History 1974-1981 University of Oklahoma
From August of 1973 to August of 1981 I attended the University of Oklahoma. The main observatory housed the 10" telescope shown at far left. It was built in 1936 by the PWA. During the following years Professor Balfor used a 5" astrograph to build up a very impressive collection of photographic plates that was used by researchers through the '80s. By the time I arrived in 1973 the observatory, which had been built to the south of campus near a frog pond, had been surrounded by three 14 story dormatories and rendered almost useless except for the monthly opehouses.
In the early 1970s an attempt was made to upgrade the instruments. A 12" cassegrain telescope was purchased (shown at far left). However, the observatory was built from a grain silo and was almost impossible to use. The entire silo rotated on a circular metal track and the slit was barely wide enough for the telescope to look through. Needless to say it was almost never used.
In the fall of 1979 Mike Pierce and I received a grant of $5000 to design and build a 10" Schmidt camera. The picture at the far left shows Mike (on the left) and I with the first incarnation of the camera. It had a 14" spherical F2 primary mirror and a 10" corrector plate we ground using Schmidt's original method. The original wooden mount had flexure problems so it was replaced with a much stronger formed fork arm and a welded steel mount. You can see the 3" refractor used as a guide scope.
The picture at the far left shows me holding the 14" primary and Mike holding up the semi-finished tube. The film holder was curved as is common in true Schmidt cameras and was 2 ¼" in diameter. The image on the left is a picture taken with the Schmidt of the double cluster in Perseus and shows the wide field (5 degrees) of the camera.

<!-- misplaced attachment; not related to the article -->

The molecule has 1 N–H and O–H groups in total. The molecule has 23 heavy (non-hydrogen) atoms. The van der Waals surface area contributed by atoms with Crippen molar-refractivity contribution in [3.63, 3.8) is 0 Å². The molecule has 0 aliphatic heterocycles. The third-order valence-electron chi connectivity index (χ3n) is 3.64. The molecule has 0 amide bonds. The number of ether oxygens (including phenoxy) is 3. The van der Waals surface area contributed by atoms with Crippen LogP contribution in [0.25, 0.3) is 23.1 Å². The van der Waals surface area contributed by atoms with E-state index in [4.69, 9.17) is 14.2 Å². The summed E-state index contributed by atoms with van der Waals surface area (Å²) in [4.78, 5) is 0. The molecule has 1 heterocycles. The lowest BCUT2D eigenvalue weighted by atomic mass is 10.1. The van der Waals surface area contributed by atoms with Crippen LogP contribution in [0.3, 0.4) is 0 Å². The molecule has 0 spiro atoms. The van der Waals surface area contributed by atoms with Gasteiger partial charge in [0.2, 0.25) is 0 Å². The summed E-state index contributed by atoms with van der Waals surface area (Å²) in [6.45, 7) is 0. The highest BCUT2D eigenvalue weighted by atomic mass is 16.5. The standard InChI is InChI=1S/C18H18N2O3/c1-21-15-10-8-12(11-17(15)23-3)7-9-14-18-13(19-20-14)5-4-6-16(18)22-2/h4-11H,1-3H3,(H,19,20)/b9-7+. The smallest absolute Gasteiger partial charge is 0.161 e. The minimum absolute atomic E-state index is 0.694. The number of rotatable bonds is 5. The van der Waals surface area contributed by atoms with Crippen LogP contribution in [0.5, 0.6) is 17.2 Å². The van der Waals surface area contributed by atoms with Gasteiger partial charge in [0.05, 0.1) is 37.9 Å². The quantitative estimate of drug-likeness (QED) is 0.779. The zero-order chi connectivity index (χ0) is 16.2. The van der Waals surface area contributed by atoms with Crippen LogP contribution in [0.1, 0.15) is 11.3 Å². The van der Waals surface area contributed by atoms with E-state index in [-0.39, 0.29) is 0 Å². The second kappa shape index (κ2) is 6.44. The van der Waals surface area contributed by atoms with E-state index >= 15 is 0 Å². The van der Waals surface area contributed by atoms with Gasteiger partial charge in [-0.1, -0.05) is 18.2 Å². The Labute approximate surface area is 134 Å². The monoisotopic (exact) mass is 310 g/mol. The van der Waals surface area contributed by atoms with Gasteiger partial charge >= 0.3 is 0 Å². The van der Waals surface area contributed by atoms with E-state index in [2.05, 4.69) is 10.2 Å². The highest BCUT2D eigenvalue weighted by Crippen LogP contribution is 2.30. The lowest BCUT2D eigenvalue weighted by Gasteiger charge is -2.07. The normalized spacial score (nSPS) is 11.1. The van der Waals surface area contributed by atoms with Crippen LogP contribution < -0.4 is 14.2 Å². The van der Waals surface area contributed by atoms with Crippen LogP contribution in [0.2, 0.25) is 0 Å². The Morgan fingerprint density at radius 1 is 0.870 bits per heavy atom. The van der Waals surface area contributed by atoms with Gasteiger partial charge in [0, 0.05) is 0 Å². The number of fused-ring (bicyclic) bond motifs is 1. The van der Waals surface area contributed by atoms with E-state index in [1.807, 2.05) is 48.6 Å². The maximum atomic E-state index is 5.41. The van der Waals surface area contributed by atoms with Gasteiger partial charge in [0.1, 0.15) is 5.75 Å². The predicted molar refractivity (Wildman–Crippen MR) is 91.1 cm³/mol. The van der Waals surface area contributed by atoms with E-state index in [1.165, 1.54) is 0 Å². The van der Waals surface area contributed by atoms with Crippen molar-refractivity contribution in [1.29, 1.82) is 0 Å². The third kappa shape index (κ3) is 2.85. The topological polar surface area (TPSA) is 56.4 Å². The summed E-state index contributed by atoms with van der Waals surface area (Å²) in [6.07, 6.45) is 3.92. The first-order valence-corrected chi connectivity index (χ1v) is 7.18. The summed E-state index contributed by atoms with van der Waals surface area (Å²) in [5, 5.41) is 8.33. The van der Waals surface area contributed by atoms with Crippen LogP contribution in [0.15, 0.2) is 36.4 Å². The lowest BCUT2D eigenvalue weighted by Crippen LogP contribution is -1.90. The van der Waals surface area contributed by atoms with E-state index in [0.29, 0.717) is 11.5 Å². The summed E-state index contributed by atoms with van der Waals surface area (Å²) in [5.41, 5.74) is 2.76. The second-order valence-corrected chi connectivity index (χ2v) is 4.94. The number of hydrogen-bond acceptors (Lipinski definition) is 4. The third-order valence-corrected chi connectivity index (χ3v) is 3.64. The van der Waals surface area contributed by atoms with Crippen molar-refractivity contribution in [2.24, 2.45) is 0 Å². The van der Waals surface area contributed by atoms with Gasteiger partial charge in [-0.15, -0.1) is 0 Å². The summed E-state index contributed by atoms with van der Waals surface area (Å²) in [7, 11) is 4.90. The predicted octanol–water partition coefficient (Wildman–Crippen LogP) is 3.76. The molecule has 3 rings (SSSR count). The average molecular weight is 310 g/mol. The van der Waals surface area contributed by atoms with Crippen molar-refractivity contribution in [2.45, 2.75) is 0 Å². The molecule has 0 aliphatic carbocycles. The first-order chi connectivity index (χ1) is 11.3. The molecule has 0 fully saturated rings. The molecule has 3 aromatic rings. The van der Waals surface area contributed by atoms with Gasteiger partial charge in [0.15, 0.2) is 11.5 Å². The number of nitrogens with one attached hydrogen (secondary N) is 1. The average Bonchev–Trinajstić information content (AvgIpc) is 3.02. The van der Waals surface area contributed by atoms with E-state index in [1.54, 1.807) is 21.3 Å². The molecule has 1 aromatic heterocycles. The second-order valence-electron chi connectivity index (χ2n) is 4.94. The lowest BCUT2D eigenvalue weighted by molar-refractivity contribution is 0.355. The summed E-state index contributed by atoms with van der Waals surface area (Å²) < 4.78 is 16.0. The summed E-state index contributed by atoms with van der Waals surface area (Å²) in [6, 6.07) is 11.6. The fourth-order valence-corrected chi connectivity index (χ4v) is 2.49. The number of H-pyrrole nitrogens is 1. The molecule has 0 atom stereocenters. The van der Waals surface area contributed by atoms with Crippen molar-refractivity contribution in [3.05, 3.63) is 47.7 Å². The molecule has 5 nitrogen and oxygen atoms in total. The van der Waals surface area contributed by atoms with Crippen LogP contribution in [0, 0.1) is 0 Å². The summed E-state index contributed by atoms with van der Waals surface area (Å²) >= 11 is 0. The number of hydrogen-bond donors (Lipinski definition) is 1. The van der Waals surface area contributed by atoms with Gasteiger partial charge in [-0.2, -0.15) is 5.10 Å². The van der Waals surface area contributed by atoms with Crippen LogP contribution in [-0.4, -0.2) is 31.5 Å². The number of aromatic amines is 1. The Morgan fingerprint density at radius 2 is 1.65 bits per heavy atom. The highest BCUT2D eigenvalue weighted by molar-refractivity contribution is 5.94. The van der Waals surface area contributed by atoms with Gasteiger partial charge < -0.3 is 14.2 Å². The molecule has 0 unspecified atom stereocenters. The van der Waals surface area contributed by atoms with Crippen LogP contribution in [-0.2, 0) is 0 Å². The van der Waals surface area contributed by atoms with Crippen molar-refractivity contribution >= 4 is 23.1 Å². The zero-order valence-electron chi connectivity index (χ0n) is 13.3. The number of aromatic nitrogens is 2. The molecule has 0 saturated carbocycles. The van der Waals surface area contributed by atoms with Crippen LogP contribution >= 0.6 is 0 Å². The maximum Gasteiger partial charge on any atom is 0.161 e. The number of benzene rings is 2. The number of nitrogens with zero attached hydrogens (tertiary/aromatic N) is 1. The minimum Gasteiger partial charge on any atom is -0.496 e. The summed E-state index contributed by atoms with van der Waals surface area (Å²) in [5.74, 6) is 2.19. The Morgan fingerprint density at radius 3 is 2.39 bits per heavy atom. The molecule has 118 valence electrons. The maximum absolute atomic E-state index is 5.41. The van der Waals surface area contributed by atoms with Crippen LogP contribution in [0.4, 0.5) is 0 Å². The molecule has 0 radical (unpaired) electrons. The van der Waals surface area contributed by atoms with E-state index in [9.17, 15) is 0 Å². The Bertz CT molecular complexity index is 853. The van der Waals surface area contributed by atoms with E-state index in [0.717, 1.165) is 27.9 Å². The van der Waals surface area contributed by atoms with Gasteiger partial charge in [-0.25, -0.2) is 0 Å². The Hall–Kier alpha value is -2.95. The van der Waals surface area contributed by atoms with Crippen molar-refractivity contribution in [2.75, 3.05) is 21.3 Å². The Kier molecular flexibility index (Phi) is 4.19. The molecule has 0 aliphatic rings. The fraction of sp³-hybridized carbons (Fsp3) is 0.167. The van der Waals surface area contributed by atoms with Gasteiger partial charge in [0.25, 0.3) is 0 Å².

In 1976 I used the 10" to gude a piggyback camera with a 200mm telephoto lens to take the photo of Comet West shown to the left.
In February of 1979 I helped organize an expedition to the last solar eclipse in the continental United States until 2017. The picture at far left are the intrepid expedition members. From the left: Bill Kloepping, Kevin Burnett, Mark McCurdy, me, Mike Pierce and 'Wild Man' Jeff Friedman. We trekked from Norman Oklahoma to Montana, crisscrossing the state in an effort to beat the clouds. We ended up the night before in Billings Montana, got up early the next morning and headed north to the center line. The picture at left is one I took of totality.
In May of 1979 I graduated with my BS degree in Astrophysics, only the second Astrophysics degree that had been awarded by the University of Oklahoma up to that point. Mike Pierce would be the third. That summer I did data reduction of supernova spectra for Dr. David Branch which resulted in the paper shown to the left. Click on the image to read the full text.
In September of 1980 I went on an observing run at Kitt Peak National Observatory with Tibor Herzeg. Tibor took the first week and I took the second week. The picture at right shows the dome of the #3 16" telescope we used. It is no longer there, having been removed during budget cuts in the late '80s. We were observing WW Ursa Majoris binary stars. The resulting paper from that observing run is shown on the left. Click the image to read the text.